15 Unusual Shoe Styles That Went Out Of Fashion And Never Came Back
These are the styles of footwear people have been wearing throughout history.
Baby dolls heels featured a skinny heel and a rounded toe. They were popular in the 40s and 50s.
These were worn by WWII soldiers who were stationed in North Africa. Creepers were rubber soled and helped in the hot, dry weather.Â
These are sometimes called derbys and look similar to today's oxfords. They were a used as a Prussian military boot.
These were worn by Polish nobility in the 14th century. The points of shoes would stretch as long as two feet.Â
This cone-shaped shoes were worn in 10th-century China but were banned in 1911 because they were incredibly small and painful to wear. They were used to bind feet and keep them from growing.
These were worn in the middle ages by peasants. They would take a piece of leather, sew it to one side and turn it inside out.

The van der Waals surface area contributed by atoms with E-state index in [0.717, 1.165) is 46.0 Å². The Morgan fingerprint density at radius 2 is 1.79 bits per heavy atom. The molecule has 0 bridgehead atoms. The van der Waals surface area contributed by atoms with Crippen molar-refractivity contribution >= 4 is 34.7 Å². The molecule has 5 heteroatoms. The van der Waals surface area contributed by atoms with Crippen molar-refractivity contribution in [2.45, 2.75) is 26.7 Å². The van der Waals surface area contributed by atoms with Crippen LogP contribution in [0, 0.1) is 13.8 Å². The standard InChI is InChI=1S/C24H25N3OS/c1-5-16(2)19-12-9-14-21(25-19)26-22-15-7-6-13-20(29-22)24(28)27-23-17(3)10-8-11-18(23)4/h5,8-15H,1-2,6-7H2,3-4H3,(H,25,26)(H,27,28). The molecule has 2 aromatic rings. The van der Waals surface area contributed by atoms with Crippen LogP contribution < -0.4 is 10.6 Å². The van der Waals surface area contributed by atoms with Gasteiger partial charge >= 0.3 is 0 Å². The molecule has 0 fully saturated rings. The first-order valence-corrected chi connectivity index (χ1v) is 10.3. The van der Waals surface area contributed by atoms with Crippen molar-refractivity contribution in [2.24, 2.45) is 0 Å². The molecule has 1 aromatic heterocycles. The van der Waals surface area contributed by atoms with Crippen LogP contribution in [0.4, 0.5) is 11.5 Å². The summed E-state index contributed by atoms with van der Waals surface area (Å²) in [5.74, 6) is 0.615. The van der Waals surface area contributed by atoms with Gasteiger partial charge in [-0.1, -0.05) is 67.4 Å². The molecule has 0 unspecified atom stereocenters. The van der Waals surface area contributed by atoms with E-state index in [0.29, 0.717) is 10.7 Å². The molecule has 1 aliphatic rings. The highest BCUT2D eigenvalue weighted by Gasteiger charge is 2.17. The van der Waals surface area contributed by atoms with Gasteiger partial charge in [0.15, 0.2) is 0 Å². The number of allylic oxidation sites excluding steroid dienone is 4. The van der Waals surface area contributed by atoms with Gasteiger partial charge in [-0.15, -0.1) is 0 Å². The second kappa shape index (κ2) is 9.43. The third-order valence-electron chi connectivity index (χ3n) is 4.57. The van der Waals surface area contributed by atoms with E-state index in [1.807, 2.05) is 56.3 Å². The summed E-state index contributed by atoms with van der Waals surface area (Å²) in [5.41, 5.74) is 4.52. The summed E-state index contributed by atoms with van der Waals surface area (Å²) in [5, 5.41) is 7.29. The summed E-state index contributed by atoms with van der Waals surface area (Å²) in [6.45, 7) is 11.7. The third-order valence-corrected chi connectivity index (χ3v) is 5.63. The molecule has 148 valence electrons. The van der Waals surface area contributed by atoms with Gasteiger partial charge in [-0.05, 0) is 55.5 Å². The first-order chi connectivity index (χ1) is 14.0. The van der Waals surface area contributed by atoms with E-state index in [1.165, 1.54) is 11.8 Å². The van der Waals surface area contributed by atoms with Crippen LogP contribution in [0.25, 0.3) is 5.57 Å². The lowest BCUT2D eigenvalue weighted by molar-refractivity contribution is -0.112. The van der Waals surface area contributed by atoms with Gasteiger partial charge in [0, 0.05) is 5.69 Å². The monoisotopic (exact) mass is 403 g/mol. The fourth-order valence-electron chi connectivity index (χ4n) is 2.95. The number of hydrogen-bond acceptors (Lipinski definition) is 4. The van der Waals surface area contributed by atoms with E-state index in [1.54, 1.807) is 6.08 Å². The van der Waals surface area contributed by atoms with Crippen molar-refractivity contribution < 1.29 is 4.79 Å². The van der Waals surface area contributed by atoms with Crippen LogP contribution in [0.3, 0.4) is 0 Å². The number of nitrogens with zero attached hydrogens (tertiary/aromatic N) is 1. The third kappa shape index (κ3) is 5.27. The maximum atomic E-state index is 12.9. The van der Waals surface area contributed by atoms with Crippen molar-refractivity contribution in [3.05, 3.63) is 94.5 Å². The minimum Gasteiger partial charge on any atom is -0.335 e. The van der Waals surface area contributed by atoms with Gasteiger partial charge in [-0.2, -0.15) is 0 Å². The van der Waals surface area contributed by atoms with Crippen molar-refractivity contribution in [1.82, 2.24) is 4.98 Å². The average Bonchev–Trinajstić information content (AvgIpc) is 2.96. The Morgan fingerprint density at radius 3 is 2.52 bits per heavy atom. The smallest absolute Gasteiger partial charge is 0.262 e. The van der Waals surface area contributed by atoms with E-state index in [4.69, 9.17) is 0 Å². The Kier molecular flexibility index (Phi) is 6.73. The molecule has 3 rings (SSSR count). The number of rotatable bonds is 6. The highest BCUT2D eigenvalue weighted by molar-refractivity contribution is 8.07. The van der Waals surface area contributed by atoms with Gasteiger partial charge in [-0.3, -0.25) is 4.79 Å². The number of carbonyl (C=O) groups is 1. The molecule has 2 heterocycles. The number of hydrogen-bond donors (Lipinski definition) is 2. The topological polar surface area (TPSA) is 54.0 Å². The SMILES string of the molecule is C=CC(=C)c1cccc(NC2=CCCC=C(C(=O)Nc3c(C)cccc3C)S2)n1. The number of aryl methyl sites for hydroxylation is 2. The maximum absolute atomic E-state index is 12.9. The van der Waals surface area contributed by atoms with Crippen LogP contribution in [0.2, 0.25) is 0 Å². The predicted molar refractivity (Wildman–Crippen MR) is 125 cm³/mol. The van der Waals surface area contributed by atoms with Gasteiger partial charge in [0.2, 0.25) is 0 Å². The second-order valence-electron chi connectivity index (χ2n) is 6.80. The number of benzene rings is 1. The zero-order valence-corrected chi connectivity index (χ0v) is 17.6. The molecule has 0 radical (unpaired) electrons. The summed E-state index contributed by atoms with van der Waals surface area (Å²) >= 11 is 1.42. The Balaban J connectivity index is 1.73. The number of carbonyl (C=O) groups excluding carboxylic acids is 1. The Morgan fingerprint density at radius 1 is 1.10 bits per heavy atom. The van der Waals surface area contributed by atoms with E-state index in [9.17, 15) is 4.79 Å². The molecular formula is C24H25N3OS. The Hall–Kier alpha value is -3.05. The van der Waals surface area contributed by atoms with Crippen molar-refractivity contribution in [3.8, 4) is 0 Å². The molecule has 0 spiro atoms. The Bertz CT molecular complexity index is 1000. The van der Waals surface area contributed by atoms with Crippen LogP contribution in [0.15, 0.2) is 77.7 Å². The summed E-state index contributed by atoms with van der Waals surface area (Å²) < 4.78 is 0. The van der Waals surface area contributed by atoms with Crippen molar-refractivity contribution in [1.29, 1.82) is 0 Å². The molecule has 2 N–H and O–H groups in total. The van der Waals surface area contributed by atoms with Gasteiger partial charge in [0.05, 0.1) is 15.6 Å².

These were worn in the 15th and 17th centuries and were worn to keep long skirts and dresses clean and off the ground. They also became a symbol of status.
These were popularized by rockers in the 50s and 60s.
These were worn in the 1800s and were affixed with a cromwell buckle. As the grew in popularity, the heels grew in height, which eventually made them unwearable.
Go Go boots became popular in the 60s and continued to be trendy through the 70s.
These were popular men's shoes in the 50s and were known for being extremely durable.
These traditional Russian shoes were made of felt and used to seal in heat in cold weather.
The 80s and 90s made these translucent, plastic shoes popular.
When hemlines became shorts in the 1870s, button boots were created to cover exposed ankles.
These two-toned leather oxfords were popular in the 20s and were typically worn by men playing cricket.